Sioux Lookout a participating community in Ontario Ice Fishing Challenge
Mike Lawrence - Staff Writer
Could Sioux Lookout be the next Ice Fishing Capital of Ontario? It very well could be. The Ontario Ice Fishing Challenge is looking for entrants in its second annual February ice fishing challenge which begins February 1 and runs for the entire month. The premise is simple. Throughout the month of February, anglers are encouraged to get out on the ice and catch as many species of fish as possible. Catch it, photograph it against a measuring device, upload the information through the Angler’s Atlas MyCatch app, and release. Points are awarded for longest fish of various species, including northern pike, walleye, trout and perch. The community with the most points at the end of the tournament wins the title of Ice Fishing Capital of Ontario, an honour which last year went to the community of Wawa.
This year marks Sioux Lookout’s first year being involved in the tournament.
As Brian P. MacKinnon, Manager of Corporate Services /Municipal Clerk explained, “(Sioux Lookout is) a participating community. We have contributed a small amount of money towards the advertising and promotion of the campaign and are actively encouraging local residents to participate. We have entered into an agreement with Angler’s Atlas to verify Sioux Lookout’s participation.”
Sean Simmons is the Founder and President of MyCatch and Angler’s Atlas, which runs the On Ice tournament. As he explained, “My background is in limnology, which is the study of lakes, so I’m a biologist by training. About four years ago we launched an app called MyCatch, which started off as a personal catch log for anglers where we also use the data to work with fisheries researchers across the country (anonymously, so secret spots stay secret). We’ve been at it for a while but then COVID hit and changed the nature of our business considerably.”
Simmons continued, “We started running ‘catch photo release’ tournaments. Now, you can catch and keep, I’m certainly not against harvesting, but it’s a neat way to have a competition and a tournament using a mobile app. The strong conservation side is that you can release the fish in less than a minute, and you can still compete. All you have to do is take a picture of the fish on a measuring device using the app. The catch gets synced up, and reviewed by your catch team, and that information goes to a live leader board. We’ve got these leader boards for things like the longest northern pike, longest lake trout, and also catch diversity as well. People can compete for the most species they can catch, which is a really interesting one where we get a whole bunch of really interesting species. We run these tournaments through our platform MyCatch, and we’ve been running them since COVID hit, and they’ve turned out to be really popular. So that’s kind of a high-level overview how we got to this point here.”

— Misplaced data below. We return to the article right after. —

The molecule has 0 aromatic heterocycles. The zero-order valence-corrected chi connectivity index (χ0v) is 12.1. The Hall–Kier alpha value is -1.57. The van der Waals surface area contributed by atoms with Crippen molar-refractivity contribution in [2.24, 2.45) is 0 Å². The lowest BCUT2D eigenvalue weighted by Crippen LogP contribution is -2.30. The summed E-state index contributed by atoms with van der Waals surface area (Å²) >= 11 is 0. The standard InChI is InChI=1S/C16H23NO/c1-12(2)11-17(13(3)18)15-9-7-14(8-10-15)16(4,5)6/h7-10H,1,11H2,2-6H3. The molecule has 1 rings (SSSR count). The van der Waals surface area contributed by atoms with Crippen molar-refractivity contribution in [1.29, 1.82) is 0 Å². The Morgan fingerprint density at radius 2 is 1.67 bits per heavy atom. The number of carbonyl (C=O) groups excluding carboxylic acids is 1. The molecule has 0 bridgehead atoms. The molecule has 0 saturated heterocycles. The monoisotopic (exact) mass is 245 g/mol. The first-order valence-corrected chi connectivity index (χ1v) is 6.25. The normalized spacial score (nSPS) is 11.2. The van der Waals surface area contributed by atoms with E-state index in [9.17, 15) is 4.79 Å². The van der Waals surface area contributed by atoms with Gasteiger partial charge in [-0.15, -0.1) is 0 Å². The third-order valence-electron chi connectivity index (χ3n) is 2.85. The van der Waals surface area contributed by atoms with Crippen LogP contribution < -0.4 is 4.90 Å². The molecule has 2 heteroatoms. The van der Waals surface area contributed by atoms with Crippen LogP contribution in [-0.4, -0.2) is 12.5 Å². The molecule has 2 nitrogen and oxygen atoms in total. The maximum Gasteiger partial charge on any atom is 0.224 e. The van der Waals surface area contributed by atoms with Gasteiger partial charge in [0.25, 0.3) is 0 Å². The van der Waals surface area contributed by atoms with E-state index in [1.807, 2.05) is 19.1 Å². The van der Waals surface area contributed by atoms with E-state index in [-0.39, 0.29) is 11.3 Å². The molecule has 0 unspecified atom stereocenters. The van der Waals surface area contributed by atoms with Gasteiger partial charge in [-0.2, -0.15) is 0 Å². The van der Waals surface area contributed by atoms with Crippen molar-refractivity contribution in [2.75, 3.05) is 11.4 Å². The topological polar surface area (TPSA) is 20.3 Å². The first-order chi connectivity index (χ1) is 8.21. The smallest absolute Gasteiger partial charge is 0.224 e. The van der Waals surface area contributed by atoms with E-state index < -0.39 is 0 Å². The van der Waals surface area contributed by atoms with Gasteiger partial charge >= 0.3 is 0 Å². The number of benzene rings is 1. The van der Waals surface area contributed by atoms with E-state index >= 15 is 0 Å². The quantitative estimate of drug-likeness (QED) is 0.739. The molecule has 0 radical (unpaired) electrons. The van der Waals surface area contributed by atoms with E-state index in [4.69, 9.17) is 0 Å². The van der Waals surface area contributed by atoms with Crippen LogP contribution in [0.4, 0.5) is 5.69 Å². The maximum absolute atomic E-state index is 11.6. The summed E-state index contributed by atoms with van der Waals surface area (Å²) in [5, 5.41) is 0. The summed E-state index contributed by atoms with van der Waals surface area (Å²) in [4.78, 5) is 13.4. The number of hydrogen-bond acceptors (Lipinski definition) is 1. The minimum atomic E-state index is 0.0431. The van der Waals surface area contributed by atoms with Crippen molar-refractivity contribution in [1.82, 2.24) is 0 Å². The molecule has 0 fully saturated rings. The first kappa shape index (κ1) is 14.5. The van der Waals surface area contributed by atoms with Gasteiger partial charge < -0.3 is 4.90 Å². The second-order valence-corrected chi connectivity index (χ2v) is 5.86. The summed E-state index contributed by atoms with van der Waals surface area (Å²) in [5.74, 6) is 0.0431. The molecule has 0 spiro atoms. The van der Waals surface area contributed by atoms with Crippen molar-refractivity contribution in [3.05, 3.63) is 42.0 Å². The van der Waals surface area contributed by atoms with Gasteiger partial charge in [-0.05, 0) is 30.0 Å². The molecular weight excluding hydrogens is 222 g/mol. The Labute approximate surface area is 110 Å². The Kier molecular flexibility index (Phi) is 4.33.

The tournament concept grew out of a conversation he had last year with a community that was having to cancel their local ice fishing tournament due to COVID. They hit upon the idea that it would be fun to have a tournament where different towns could compete together, and that led to the first tournament which saw 22 towns participating. Last year saw 683 anglers across Ontario participate.
Simmons encourages people to get out and “fish anywhere in Ontario where there’s ice,” adding, “We are just promoting this as a fun event, giving people something to do over the long winter months. Last year we had lots of families out competing, and it was just a fun opportunity to get out and compete. And we’re not as closed down as we were last year. Last year there were concerns about travel, so it was kind of fish local.”
While the tournament looks to be a great way to get out and enjoy some ice fishing and friendly competition between communities, it also serves a deeper purpose.
As Simmons points out, the data collected can be invaluable, stating, “We work with research scientists across the country, and we’ve got research partnerships with fisheries researchers at universities across Canada and into the US as well. Working with angler data for University of Alberta, we were able to use angler data for the province of Alberta to actually help inform and predict the spread of Whirling Disease, which is a disease that is taking place in Alberta. I hadn’t even imagined that that would be possible from the data that we are collecting. There’s all sorts of really cool science that can be done. The findings are surprisingly good, compared to mail in surveys and other surveys. We will actually get good length data from the tournament, that’s one of the real values of it, we are getting high quality data.” Simmons added, “We just published last year our first paper in the Canadian Journal of Fisheries and Aquatic Sciences, on the quality of data that we get from anglers. This is compared to traditional, conventional methods just to see what type of data, what does the data look like, and how does it compare to conventional fisheries survey mapping.”
Simmons finished, “Most anglers I know are passionate conservationists. They harvest but they care about the resource, and they know the resource. Having them out there can help inform us on the state of our fisheries, so from the citizen science perspective, we think the anglers hold really important keys. It’s really expensive to do traditional fisheries research, but tournaments are the fun side, where people get to compete for prizes. For them to be able to inform science at the same time, we think it’s an awesome combination.”
People can find out more by visiting the event’s Facebook page, Ontario Ice Fishing Challenge.